Dassault Mystere (falcon) 20, First Flight, 1963

Sixty years on, Dassault’s Falcon business jet continues to evolve

RGN BIZ logo with a bizjet to the left and a tagline to the rightOn a late Saturday afternoon in early May 1963, Dassault Aviation’s Falcon 20 — originally the Dassault-Breguet Mystère 20 — first took flight from what is still the company’s production headquarters near Bordeaux in southwest France.

The first member of what ultimately became an extensive Falcon family, the Falcon 20 was among the defining aircraft of the emerging industry of business aviation, and over the following sixty years would continue to create and reshape the evolving segments within the market.

First flight of the Mystère 20 on 4 May 1963

First flight of the Mystère 20 on 4 May 1963. Image: Dassault Aviation

Dassault recounts that the test flight ended up taking wing in the afternoon of 4 May 1963 “because of the visit of Charles Lindbergh, who dropped by to inspect the new business jet on behalf of Pan Am. It was only after he had departed Dassault’s Mérignac final assembly plant, near Bordeaux, that the flight team readied the aircraft for flight.”

Charles Lindbergh drops by to inspect the new business jet on behalf of Pan Am. He is pictured here standing in front of the aircraft with a group of executives.

Charles Lindbergh drops by to inspect the new business jet on behalf of Pan Am. Image: Dassault Aviation

The airline would later order 40 Falcons with an option for 120 more after Lindbergh wired Pan Am’s chief executive officer Juan Trippe with the short message, “I’ve found our bird.”

Pan Am Business Jets would eventually become Dassault Falcon Jet, the Americas subsidiary of the French company headquartered in Teterboro, near New York City.

A Falcon 20 in Pan Am livery at the Paris Air Show, 1965

A Falcon 20 in Pan Am livery at the Paris Air Show, 1965

Over the decades, the Falcon family of jets has evolved substantially. Aircraft launched prior to the 2010s — the Falcon 10, 900 and 7X, among others — are derived from the initial Falcon 20, whether they are the rear-engined twinjets that more closely resemble the original aircraft or the adapted S-ducted tri-jet evolution that started with the Falcon 50 in 1976.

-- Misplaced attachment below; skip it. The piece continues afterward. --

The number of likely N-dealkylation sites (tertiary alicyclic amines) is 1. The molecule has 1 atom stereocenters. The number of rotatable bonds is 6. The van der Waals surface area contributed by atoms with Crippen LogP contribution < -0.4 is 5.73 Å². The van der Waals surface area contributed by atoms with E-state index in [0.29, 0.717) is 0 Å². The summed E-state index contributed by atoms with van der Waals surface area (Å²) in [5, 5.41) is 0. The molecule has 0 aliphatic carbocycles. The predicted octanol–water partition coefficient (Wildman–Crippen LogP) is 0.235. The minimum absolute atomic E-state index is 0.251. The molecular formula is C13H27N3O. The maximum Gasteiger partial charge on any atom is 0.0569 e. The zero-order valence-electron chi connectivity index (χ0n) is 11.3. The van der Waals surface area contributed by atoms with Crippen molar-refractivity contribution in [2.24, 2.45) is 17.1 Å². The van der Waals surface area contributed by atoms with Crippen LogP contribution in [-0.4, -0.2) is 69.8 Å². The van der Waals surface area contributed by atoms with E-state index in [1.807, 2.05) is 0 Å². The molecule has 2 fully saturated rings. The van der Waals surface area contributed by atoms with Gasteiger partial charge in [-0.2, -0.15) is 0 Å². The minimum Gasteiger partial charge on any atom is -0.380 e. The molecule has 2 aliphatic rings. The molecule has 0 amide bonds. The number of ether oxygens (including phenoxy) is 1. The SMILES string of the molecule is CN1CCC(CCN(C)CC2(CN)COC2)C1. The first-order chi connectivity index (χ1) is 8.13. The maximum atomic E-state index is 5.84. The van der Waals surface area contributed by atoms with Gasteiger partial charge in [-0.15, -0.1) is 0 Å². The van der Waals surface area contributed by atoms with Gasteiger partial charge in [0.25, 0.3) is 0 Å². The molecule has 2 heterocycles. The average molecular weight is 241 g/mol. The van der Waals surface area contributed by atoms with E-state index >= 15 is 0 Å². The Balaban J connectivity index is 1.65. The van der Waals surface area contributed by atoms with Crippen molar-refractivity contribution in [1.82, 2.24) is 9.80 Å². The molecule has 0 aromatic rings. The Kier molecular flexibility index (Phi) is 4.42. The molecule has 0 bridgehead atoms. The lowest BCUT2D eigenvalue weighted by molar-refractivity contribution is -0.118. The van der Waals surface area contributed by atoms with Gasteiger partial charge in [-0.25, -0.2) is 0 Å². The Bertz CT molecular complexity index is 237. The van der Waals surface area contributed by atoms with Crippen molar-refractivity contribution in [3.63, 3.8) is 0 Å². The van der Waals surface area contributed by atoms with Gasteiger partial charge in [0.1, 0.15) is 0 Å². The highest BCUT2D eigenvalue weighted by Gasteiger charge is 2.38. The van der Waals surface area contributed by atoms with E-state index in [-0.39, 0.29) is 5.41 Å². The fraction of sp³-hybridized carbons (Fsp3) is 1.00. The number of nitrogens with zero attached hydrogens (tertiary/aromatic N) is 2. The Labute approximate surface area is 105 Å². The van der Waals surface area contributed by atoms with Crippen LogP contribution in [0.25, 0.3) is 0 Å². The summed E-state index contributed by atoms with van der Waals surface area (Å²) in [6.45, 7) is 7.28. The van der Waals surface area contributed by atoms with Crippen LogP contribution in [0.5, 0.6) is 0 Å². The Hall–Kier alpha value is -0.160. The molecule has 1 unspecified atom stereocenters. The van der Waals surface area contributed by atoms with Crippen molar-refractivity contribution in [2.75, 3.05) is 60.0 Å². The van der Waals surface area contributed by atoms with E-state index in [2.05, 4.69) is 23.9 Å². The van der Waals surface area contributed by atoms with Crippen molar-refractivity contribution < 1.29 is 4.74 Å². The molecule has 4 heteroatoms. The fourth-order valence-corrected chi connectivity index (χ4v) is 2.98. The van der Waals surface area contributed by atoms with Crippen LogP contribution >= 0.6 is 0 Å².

In the ensuing years, Dassault has largely added size, range and mission profile. A pioneer in the use of composite materials, it also introduced glass flight decks, heads-up displays, and continuous improvements in the cabin.

“The formula has not changed,” says Dassault Aviation chief executive officer and chairman Eric Trappier. “Every Dassault aircraft must have superb handling, beautiful lines, and rugged construction. And, of course, it has to provide state-of-the-art comfort.”

Falcon 20 interior in 1965. The interior features cream recliners and a soft with a wood accent, plus a wooden table. Rust colored material decorates the sidewalls.

Falcon 20 interior in 1965. Image: Dassault Aviation

Today’s Falcon range includes the twinjet 2000, the tri-jet 7X and 8X.

After a rare misstep in the 2013–2017 time period with the super-midsize Falcon 5X — a large, widebodied long-range rear-engined twinjet that was cancelled because of performance issues with its Safran Silvercrest engines — Dassault pivoted the 5X to a slightly larger and longer version, the 6X.


Unveiled in 2017 with its first flight in 2021, the 6X is scheduled for delivery this year. The even larger Falcon 10X, with its 7500nm range, launched in 2021 and is due to enter service in 2025, powered by Rolls-Royce Pearl engines.

Most Dassault Aviation aircraft are operated as private or business aircraft, although the firm cites some ten percent of Falcon aircraft as “used by military or governmental services”, with “over 200 multirole aircraft used for various missions”. 

In addition to the head of state, governmental and senior VIP transport aircraft, Dassault also offers a pair of aircraft in its “Maritime Falcon” family. These jets, the tri-jet Falcon 900MPA and twinjet Falcon 2000MRA, are adapted from the business jet aircraft of the same number.

Additionally, the company also produces the Rafale fighter, Neuron drone, and its Dassault Systèmes software subsidiary produces the widely used CATIA computer-aided design software.

Falcon 10X interior showing four seats in cream with light brown details. Also in view is a carpet with geometric shapes on it.

The 10X’s arrival is planned for 2025. Image: Dassault Aviation

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All images credited to Dassault Aviation